Article 173

CD Review: Dr. Kildare

Dr. Kildare CD

Between Bear McCreary's alternative space opera stylings for BATTLESTAR GALACTICA to Michael Giacchino's exotic mysterioso for LOST, there's a lot of cool music behind heard on television. Don't get me wrong. Yet I miss the days when television music was music. We're talking those fuddy-duddy lush orchestrations, boldly melodic themes and retro suspense, the kind of old-school stuff that composers like Lalo Schifrin, Bernard Herrmann and John Williams practiced on shows like MISSION: IMPOSSIBLE, THE TWILIGHT ZONE and LOST IN SPACE. These were essentially mini film scores done for the small screen, filled with the energy of composers who knew in their hearts that they were on their way to bigger and "better" Hollywood things.

Among those rising musical stars was a young Turk named Jerry Goldsmith, paged DR. KILDARE over several episodes in 1961, establishing a sound that would fill many of his classic scores to come. And Goldsmith was far from alone here, as composers like Lalo Schifrin, Alexander Courage and Bronislau Kaper contributed to NBC's medical drama to end all TV medical dramas, featuring Richard Chamberlain as the dashing Jim Kildare, who could break female hearts as well as heal them. Now after doing superlative round-ups for the musical "best of" such TV programs as THE MAN FROM U.N.C.L.E, MISSION: IMPOSSIBLE and KNIGHT RIDER, Film Score Monthly has rounded up the highlights of five seasons of DR. KILDARE on a three-CD set. And the fact that I enjoyed the show's music so much without ever seeing one episode (my taste ran to STAR TREK reruns) says something about the passionate, stylistically diverse scoring of this classic primetime soap opera- music driven by the Goldsmith touch.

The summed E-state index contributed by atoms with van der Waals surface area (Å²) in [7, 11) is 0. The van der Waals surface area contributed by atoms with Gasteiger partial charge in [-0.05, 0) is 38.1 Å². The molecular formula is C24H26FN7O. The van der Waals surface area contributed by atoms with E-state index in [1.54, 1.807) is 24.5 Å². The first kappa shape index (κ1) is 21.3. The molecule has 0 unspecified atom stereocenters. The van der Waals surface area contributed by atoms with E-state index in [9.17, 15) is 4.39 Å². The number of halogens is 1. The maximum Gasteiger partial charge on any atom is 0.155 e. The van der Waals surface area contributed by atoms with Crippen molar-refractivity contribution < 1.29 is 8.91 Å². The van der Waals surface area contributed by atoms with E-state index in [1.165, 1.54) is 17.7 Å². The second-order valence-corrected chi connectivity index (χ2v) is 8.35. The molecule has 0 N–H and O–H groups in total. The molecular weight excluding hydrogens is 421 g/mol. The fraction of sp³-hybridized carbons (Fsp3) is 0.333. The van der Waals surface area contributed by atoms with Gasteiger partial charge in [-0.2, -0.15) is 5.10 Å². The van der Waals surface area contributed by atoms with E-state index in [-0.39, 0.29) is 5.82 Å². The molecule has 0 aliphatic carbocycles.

Goldsmith (then going for a time by his first, full name of Jerrald) was certainly no musical intern by the time that he joined DR. KILDARE's musical practice in 1961. His TV resume had included HAVE GUN- WILL TRAVEL, PERRY MASON and THE TWILIGHT ZONE. And work on such scores as STUDS LONIGAN and CITY OF FEAR showed he had the stuff to become a major composer. It's a melodic assuredness that shines on KILDARE's first CD and a bunch of its second, beginning with the instantly recognizable (to one generation at least) three-note opening title that would take Goldsmith to the top of the pop charts. Given a fairly small, but effective orchestra, Goldsmith never failed to get an unusually full sound for his five episodes. There's a beautiful lyricism to "Twenty-Four Hours" that would fill Goldsmith's latter score to A PATCH OF BLUE, not to mention his CBS work on THE WALTONS. But just when you think Goldsmith's KILDARE stuff will be soothing romance, he launches into brooding suspense, then outright horror percussion in "The Lonely Ones," its syncopated fear ultimately leading to scores like THE MEPHISTO WALTZ and THE OMEN (fittingly, this episode's devil is heroin addiction). You can also hear the antecedent to Goldsmith's "epic" sound in THE SAND PEBBLES with the gigantic brass hits of "Immunity" (not to mention a Eastern European military march in the episode). Sexy noir jazz suffuses the suite from "A Million Dollar," a saxophone showing off the doc's appeal as a babe magnet.